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Posted on May 22, 2004 in War College

The End at Stalingrad: 20th January – 2nd February 1943

By Jonathan McNeice

Hitler could now plan a relief effort to break the Soviet ring around Stalingrad. Fall Wintergwitter, Operation Winter Storm began on the 12th December 1942. General Hermann Hoth had the LVII Panzer Corps under his command and, in the driving blizzards the Whermacht undertook its first winter offensive. Despite good headway, the Soviets were able to halt Hoth on the Myshkova River, some 30 miles south west of the Kessel. Within Stalingrad Paulus refused to breakout as this would have meant refusing a direct order from Hitler. Field Marshal von Manstein repeatedly urged Paulus to manoeuvre 6th Army to break out and initiate Operation Thunderclap, the plan to link up 6th Army with LVII Panzer Corps. Paulus refused and when the Russians launched Little Saturn on the 16th December 1943, the fate of 6th Army was finally sealed. Further Soviet formations had crushed their way through Italian and Romanian positions on the Don heading towards Millerovo. The only link the 6th Army had to the outside world was via the tenuous air bridge that, as the Luftwaffe generals feared, could not adequately supply an army so big.


Operation Winterstorn


The soldiers of the divisions that made up 6th Army were not aware of their ultimate fate for a while. Many of them put great stock in the Fuhrers promise of relief. Indeed, many inside the pocket could not, or rather would not believe that a whole army of 250,000 men would be left to wither on the vine and die, as the Fuhrer said, "you can rely on me with rocklike confidence." Initially the Russian formations around Stalingrad were content to sit and wait. As the German frontline was gradually being pushed westwards there was no rush to eliminate the Kessel. Once the prospect of relief had disappeared, the Soviets had time and hunger on their side.

Food was the biggest concern inside the Kessel. Intense and very strict rationing had been out in place under the orders of the 6th Army’s chief of staff, Major General Schmidt. Supplies that were flown in were in no way adequate with the figures been flown in far from the required amount, only once did the figure ever reach 300 tons. Furthermore, the Luftwaffe transport fleet was taking heavy casualties, and due to the Russian offensive was forced to fly from bases further and further to the west. Inside Stalingrad the issue of bread had fallen to 100 grams per man. The only meat most soldiers had to eat was horse meat or, if they were lucky, whatever meat they could plunder from a canister dropped by the Luftwaffe. This offence, looting, was punishable by death, and so was hoarding. This, however did not stop over zealous quartermasters from amassing quantities of supplies in well furnished and stocked bunkers to the rear while the soldier on the frontline froze whilst munching a mouldy slice of bread.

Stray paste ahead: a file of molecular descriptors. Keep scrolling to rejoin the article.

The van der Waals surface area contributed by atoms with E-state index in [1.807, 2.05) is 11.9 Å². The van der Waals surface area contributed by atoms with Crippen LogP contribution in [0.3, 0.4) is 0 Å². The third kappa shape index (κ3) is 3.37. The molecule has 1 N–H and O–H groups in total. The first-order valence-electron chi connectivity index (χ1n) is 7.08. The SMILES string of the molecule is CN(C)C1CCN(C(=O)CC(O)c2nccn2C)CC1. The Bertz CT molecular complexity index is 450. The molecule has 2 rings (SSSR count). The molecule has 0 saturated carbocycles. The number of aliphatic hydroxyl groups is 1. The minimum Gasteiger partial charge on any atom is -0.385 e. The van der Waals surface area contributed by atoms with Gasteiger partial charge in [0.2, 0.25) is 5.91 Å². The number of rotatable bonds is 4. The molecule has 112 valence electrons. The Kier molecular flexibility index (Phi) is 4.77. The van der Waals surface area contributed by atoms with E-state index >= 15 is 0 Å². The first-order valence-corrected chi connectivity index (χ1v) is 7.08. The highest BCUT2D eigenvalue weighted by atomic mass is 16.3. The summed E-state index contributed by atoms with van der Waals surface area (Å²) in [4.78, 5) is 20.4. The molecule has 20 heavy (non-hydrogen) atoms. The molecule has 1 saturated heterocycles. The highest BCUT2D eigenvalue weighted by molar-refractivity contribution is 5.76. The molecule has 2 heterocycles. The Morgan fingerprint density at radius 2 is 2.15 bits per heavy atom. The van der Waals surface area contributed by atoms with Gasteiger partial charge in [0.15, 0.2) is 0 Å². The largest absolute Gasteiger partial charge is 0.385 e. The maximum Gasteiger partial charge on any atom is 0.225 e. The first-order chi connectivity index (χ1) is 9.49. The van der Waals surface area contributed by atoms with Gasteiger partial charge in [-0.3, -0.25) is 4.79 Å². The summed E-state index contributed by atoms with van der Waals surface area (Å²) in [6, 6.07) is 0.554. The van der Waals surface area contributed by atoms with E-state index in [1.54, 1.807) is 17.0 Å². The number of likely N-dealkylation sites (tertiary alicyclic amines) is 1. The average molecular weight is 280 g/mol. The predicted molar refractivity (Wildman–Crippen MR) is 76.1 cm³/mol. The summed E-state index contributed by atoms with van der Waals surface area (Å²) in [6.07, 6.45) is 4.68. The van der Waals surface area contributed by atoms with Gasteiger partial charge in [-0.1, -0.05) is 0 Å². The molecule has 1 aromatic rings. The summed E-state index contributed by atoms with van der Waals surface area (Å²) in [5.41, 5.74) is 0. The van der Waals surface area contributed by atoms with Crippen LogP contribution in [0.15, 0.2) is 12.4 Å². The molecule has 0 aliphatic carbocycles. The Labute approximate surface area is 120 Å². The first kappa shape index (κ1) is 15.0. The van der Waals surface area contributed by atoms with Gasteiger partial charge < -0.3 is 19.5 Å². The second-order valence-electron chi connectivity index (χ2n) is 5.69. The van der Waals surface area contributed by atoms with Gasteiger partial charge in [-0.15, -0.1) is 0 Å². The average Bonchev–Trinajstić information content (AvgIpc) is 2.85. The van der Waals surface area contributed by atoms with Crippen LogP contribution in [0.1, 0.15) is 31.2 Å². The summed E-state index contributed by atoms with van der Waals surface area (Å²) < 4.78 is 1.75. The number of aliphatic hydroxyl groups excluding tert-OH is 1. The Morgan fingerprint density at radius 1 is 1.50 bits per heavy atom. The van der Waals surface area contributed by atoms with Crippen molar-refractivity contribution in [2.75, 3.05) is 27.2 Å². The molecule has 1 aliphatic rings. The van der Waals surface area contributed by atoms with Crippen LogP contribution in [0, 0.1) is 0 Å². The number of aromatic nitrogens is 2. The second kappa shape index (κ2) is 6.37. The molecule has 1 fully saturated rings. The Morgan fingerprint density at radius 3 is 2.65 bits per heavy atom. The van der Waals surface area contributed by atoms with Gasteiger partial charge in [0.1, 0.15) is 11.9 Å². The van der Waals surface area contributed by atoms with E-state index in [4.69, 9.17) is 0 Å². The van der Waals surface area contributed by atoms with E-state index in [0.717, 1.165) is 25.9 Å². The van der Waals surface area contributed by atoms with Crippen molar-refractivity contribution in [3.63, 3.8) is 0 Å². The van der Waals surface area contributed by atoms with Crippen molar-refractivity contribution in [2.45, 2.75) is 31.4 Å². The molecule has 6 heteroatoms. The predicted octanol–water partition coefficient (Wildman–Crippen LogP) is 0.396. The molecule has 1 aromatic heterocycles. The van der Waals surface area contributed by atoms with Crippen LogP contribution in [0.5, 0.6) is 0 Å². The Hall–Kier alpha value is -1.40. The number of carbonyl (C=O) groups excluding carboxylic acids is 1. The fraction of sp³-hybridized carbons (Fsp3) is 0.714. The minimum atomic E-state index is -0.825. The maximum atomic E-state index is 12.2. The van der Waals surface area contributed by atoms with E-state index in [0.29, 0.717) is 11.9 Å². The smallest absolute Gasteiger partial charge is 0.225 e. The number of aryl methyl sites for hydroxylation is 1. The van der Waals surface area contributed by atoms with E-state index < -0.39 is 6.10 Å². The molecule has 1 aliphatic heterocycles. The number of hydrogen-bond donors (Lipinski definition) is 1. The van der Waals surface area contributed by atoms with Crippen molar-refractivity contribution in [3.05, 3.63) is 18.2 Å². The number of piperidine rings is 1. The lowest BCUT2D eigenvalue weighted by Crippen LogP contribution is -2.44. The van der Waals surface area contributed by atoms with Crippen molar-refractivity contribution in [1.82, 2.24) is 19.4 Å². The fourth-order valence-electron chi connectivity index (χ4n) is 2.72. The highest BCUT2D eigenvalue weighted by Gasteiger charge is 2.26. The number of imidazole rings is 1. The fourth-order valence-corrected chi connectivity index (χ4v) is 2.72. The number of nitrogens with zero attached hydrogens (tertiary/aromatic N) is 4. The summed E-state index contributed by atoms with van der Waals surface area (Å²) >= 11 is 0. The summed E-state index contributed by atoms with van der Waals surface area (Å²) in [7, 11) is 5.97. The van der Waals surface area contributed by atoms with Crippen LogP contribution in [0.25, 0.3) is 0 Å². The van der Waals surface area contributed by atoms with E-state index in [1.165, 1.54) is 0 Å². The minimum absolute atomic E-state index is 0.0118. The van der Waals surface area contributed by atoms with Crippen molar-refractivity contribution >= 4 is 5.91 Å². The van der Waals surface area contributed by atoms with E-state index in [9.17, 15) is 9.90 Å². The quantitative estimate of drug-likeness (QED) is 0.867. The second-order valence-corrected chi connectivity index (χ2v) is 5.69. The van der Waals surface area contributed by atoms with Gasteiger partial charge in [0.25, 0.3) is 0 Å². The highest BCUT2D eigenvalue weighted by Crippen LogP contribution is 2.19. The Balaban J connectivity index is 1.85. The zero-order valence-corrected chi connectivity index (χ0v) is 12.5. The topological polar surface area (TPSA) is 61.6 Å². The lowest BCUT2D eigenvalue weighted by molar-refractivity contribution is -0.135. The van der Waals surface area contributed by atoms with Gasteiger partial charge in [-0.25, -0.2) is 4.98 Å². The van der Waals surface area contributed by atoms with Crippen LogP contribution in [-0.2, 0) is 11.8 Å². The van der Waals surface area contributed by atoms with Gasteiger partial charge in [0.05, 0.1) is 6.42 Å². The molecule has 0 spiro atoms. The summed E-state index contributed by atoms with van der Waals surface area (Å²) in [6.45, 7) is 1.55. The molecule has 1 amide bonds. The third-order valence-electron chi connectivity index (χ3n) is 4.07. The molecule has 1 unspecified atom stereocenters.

The situation for the wounded was terrifying. The field hospital at Gumrak was over crowded and the medical officers performed under ghoulish conditions. The weather was cold and many patients froze to death awaiting treatment. Medical supplies were in extremely short supply. Wounds that under normal conditions would have been treated fairly quickly usually killed a man. There was little possibility for a wounded man to be airlifted out of the Kessel, though a fair few men were able to leave Stalingrad in this way. The cases of self inflicted wounds rose dramatically, an offence that was punished by posting to a penal detachment or by shooting. Many historians and survivors describe chaotic scenes at Gumrak airfield as throngs of men, wounded soldiers, staff officers, and deserters tried to get a valuable seat on a outgoing JU 52. As reality dawned on the men inside the pocket, chaos began to descend and discipline was in danger of collapsing.

JU52s Supplying Stalingrad

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